Heterogeneity in cancer
In many cancers, not all areas of the tumor are the same; this is said to be “heterogeneous”. This is a process that occurs progressively. This can arise through genomic alterations (mutations and chromosomal alterations) acquired by tumor cells, which subsequently leads to a difference in the phenotype.
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Another way in which a tumor gains heterogeneity is through the interaction of cancer cells with so-called “bystander cells” present in the microenvironment, such as stromal cells.
Why is this a problem? – the example of prostate cancer
A prominent feature of prostate cancer is its heterogeneity in the way the tumor responds to androgens (male hormones); studies have revealed that initially the tumor relies on androgens to survive and is thus responsive to therapies that aim to reduce the androgen levels.
As the tumor progresses, however, heterogeneity develops so that some parts of the tumor become resistant to these androgen targeting therapies. This, in turn, makes the tumor more likely to persist or recur and impacts its ability to become malignant.
A study has shown that during xenograft tumor formation (using a prostate cancer cell line, ARCaP), the ARCaP cells became heterogeneous through the irreversible acquisition of mesenchymal stromal characteristics from the xenograft.
So, clearly the interaction or fusion between cancer cells and stromal cells is important in understanding how a tumor becomes heterogeneous. How does this occur, and how can techniques using fluorescence help identify these mechanisms?
Using fluorescence microscopy
In a study, Wang, and co. used fluorescence microscopy to study the fusion of prostate cancer cells (LNCaP cells) and prostate myofibroblast cells. Here, the LNCaP cells were tagged with a red fluorescent dye and were placed onto a confluent layer of the prostate myofibroblast cell line.
The authors observed this co-culture over time using fluorescence microscopy and found that the stromal cells began to gain red fluorescence. This was seen in stromal cells that were close to the LNCaP cells and seemed to be the result of a fusion between the stromal cells and the LNCaP cells; in some instances, the authors observed a partial fusion between these two cell types.
Looking closer, the authors noted that these fluorescent stromal cells actually had two nuclei with one bearing red fluorescence, further adding evidence for fusion between stromal and LNCaP cells.
In a separate study, the same group utilized dual fluorescence to aid the identification of cancer-stromal cell fusions. This allowed them to observe fusion events closer.
Here, they used the LNCaP cells, but these were tagged with the fluorescent marker RFP (red) and then a prostate stromal cell which was tagged with a different fluorescent marker, GFP (green). This meant that the cancer cell (LNCaP cells) would be green while the stromal cells would be red when observed under fluorescent microscopy.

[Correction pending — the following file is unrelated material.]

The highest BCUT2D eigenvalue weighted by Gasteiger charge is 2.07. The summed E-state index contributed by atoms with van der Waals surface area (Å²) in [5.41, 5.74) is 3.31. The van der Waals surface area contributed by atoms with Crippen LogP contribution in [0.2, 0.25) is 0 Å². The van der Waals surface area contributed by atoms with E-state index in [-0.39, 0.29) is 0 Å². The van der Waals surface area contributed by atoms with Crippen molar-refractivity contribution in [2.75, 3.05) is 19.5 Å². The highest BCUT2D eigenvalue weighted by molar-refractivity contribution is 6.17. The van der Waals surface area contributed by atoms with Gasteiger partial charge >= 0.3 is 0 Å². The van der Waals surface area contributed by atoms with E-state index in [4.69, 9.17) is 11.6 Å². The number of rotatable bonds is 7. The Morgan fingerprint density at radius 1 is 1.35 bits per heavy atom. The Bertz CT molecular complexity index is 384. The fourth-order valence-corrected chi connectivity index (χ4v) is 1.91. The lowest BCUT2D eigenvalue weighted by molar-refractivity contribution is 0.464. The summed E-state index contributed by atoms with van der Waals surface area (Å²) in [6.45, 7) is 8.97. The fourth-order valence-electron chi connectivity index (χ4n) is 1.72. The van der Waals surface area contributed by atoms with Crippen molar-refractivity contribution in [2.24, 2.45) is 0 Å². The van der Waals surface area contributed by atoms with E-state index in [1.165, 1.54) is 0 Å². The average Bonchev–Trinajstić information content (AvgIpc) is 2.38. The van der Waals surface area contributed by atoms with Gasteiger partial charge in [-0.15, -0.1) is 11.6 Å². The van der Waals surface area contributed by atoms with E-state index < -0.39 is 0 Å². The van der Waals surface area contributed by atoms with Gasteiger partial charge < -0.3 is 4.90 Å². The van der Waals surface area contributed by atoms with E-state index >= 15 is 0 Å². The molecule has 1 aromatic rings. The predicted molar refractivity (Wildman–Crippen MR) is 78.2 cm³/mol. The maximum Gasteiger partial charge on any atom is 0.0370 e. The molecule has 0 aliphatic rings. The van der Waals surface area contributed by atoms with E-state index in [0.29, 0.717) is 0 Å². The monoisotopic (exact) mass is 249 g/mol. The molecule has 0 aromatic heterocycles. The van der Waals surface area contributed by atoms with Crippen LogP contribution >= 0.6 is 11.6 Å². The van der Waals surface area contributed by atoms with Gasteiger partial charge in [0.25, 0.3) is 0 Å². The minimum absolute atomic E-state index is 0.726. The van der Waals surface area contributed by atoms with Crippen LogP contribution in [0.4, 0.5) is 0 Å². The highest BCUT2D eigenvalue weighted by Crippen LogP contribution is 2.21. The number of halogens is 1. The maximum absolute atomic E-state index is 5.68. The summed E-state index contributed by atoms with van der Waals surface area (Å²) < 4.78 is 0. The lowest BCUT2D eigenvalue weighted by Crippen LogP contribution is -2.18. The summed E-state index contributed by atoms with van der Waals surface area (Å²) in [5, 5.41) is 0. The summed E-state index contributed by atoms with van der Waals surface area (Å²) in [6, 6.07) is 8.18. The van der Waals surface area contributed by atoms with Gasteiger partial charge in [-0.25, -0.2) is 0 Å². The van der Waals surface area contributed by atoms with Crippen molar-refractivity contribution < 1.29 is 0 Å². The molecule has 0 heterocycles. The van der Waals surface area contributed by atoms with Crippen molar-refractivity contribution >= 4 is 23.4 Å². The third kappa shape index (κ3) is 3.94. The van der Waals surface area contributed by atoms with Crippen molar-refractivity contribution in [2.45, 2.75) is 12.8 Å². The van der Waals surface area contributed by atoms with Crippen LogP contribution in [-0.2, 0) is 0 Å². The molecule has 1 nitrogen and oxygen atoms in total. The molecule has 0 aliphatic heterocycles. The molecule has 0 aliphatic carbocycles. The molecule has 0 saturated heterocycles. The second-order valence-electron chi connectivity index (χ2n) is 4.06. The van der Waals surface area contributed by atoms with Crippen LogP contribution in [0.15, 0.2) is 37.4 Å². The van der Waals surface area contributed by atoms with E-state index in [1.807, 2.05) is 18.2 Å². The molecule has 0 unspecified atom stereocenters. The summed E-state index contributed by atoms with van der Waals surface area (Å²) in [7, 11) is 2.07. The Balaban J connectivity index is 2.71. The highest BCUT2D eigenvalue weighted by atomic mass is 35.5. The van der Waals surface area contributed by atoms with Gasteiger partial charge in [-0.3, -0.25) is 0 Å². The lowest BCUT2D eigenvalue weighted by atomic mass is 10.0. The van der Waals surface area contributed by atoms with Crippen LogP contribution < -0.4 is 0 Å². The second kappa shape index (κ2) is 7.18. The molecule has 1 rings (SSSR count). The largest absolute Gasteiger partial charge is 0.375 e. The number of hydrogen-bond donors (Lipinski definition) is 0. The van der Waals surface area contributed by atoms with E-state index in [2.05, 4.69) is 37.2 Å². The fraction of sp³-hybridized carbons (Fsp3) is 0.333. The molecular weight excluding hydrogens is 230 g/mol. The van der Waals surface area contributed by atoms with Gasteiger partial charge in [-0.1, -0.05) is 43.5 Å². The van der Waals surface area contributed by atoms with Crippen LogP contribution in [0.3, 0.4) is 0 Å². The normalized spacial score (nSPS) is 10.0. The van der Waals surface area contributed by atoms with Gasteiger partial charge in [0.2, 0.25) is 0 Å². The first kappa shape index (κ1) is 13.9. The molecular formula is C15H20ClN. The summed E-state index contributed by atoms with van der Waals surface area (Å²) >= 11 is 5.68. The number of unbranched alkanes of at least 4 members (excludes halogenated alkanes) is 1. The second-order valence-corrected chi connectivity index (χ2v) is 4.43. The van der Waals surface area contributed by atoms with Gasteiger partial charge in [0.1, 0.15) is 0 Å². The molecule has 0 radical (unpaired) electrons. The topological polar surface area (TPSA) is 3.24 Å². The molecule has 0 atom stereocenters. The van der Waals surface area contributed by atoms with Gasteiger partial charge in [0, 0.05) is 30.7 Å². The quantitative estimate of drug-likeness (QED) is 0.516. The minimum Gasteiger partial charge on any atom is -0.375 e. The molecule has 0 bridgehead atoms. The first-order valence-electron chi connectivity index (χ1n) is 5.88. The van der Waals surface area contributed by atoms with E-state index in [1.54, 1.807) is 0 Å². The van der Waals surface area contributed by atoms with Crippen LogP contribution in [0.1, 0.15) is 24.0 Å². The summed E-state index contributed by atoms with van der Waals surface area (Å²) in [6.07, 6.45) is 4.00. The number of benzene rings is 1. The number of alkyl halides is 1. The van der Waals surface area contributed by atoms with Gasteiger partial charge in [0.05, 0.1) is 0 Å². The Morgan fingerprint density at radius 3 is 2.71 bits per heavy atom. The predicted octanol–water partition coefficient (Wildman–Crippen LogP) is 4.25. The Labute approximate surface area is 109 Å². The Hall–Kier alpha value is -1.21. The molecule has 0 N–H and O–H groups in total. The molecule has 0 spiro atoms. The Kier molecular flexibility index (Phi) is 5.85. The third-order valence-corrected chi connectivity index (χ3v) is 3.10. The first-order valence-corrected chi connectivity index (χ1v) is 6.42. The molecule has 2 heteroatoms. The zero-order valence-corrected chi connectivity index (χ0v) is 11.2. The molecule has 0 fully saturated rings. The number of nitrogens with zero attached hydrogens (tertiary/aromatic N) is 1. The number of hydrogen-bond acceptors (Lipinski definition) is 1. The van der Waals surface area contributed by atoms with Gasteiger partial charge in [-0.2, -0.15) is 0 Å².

The authors set up a culture of the fluorescent stromal cells, to which the LNCaP cells were added. When a fusion event occurred between the LNCaP cells and the stromal cells, these new fusions would display dual fluorescence; i.e. they would show green and red fluorescence.
This then makes it simpler to identify the fusions, as it gives another marker that can be used for identification. Using this method, the authors found that fusion events began 7 days into co-culture and became frequent at 2 weeks. Subsequently, the frequency of fusion events kept increasing between weeks 2 and 4, when the frequency became stable at around 20-25% of stromal cells.
Using fluorescence in situ hybridization (FISH)
In another study, Jacobsen, and co. investigated whether human breast cancer cells were able to fuse with mouse stromal cells. Here, they took cells from a patient and created a xenograft in mice. Subsequently, cells were taken from the resulting tumor and were turned into the cell line BJZ32.
The authors then looked at the chromosomes in the resulting BJZ32 cells. They utilized fluorescence in situ hybridization, or FISH, where a green or red fluorescent dye was used to target the cot1 element of both human (green) and mouse (red) DNA.
This allows the visualization of chromosomes and the determination of where the chromosomes originated from. The authors found that 16% of these BJZ32 cells showed dual fluorescence, meaning they contained chromosomes from both humans and mice.